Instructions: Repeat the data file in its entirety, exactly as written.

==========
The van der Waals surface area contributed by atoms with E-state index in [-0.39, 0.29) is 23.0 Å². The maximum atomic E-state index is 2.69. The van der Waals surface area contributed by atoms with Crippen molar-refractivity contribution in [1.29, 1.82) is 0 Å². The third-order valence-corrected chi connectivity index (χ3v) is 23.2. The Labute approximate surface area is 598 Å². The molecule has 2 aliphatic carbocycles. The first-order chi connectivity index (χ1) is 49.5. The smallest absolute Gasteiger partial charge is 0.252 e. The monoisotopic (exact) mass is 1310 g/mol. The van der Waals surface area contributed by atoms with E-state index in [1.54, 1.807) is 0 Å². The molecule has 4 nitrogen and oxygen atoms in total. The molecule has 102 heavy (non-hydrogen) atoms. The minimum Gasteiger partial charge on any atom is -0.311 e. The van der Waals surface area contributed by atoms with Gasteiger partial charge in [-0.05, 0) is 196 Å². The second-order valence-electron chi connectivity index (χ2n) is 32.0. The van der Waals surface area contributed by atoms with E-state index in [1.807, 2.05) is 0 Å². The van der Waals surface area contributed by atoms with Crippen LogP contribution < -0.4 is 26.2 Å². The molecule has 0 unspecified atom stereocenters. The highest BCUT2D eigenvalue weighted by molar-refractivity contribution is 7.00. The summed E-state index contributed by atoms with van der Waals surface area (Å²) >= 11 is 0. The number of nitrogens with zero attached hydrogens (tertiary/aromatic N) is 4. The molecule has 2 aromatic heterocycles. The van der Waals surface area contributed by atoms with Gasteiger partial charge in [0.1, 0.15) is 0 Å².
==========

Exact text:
The van der Waals surface area contributed by atoms with E-state index in [-0.39, 0.29) is 23.0 Å². The maximum atomic E-state index is 2.69. The van der Waals surface area contributed by atoms with Crippen molar-refractivity contribution in [1.29, 1.82) is 0 Å². The third-order valence-corrected chi connectivity index (χ3v) is 23.2. The Labute approximate surface area is 598 Å². The molecule has 2 aliphatic carbocycles. The first-order chi connectivity index (χ1) is 49.5. The smallest absolute Gasteiger partial charge is 0.252 e. The monoisotopic (exact) mass is 1310 g/mol. The van der Waals surface area contributed by atoms with E-state index in [1.54, 1.807) is 0 Å². The molecule has 4 nitrogen and oxygen atoms in total. The molecule has 102 heavy (non-hydrogen) atoms. The minimum Gasteiger partial charge on any atom is -0.311 e. The van der Waals surface area contributed by atoms with Gasteiger partial charge in [-0.05, 0) is 196 Å². The second-order valence-electron chi connectivity index (χ2n) is 32.0. The van der Waals surface area contributed by atoms with E-state index in [1.807, 2.05) is 0 Å². The van der Waals surface area contributed by atoms with Crippen LogP contribution < -0.4 is 26.2 Å². The molecule has 0 unspecified atom stereocenters. The highest BCUT2D eigenvalue weighted by molar-refractivity contribution is 7.00. The summed E-state index contributed by atoms with van der Waals surface area (Å²) >= 11 is 0. The number of nitrogens with zero attached hydrogens (tertiary/aromatic N) is 4. The molecule has 2 aromatic heterocycles. The van der Waals surface area contributed by atoms with Gasteiger partial charge in [0.1, 0.15) is 0 Å².